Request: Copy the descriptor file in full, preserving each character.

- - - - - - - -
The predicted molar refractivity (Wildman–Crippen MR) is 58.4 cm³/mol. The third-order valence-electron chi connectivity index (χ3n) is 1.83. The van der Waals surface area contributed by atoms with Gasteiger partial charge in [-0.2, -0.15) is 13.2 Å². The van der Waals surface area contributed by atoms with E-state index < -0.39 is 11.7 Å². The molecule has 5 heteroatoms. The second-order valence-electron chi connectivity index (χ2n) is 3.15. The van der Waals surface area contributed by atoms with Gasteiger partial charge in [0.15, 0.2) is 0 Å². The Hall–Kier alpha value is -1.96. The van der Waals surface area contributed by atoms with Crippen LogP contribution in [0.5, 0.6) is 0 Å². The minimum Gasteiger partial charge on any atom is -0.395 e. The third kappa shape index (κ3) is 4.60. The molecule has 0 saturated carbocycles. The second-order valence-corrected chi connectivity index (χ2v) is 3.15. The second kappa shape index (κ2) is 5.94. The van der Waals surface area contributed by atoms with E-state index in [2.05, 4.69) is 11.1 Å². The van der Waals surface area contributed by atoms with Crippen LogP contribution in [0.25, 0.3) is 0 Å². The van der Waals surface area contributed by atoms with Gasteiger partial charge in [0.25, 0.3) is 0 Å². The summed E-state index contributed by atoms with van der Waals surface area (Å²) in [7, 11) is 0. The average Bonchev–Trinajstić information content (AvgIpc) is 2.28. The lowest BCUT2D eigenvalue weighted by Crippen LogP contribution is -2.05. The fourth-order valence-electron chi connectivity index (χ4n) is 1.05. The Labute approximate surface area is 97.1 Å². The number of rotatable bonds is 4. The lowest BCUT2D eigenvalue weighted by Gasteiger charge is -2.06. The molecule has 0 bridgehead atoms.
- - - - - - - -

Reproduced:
The predicted molar refractivity (Wildman–Crippen MR) is 58.4 cm³/mol. The third-order valence-electron chi connectivity index (χ3n) is 1.83. The van der Waals surface area contributed by atoms with Gasteiger partial charge in [-0.2, -0.15) is 13.2 Å². The van der Waals surface area contributed by atoms with E-state index < -0.39 is 11.7 Å². The molecule has 5 heteroatoms. The second-order valence-electron chi connectivity index (χ2n) is 3.15. The van der Waals surface area contributed by atoms with Gasteiger partial charge in [0.15, 0.2) is 0 Å². The Hall–Kier alpha value is -1.96. The van der Waals surface area contributed by atoms with Crippen LogP contribution in [0.5, 0.6) is 0 Å². The minimum Gasteiger partial charge on any atom is -0.395 e. The third kappa shape index (κ3) is 4.60. The molecule has 0 saturated carbocycles. The second-order valence-corrected chi connectivity index (χ2v) is 3.15. The second kappa shape index (κ2) is 5.94. The van der Waals surface area contributed by atoms with E-state index in [2.05, 4.69) is 11.1 Å². The van der Waals surface area contributed by atoms with Crippen LogP contribution in [0.25, 0.3) is 0 Å². The van der Waals surface area contributed by atoms with Gasteiger partial charge in [0.25, 0.3) is 0 Å². The summed E-state index contributed by atoms with van der Waals surface area (Å²) in [7, 11) is 0. The average Bonchev–Trinajstić information content (AvgIpc) is 2.28. The lowest BCUT2D eigenvalue weighted by Crippen LogP contribution is -2.05. The fourth-order valence-electron chi connectivity index (χ4n) is 1.05. The Labute approximate surface area is 97.1 Å². The number of rotatable bonds is 4. The lowest BCUT2D eigenvalue weighted by Gasteiger charge is -2.06. The molecule has 0 bridgehead atoms.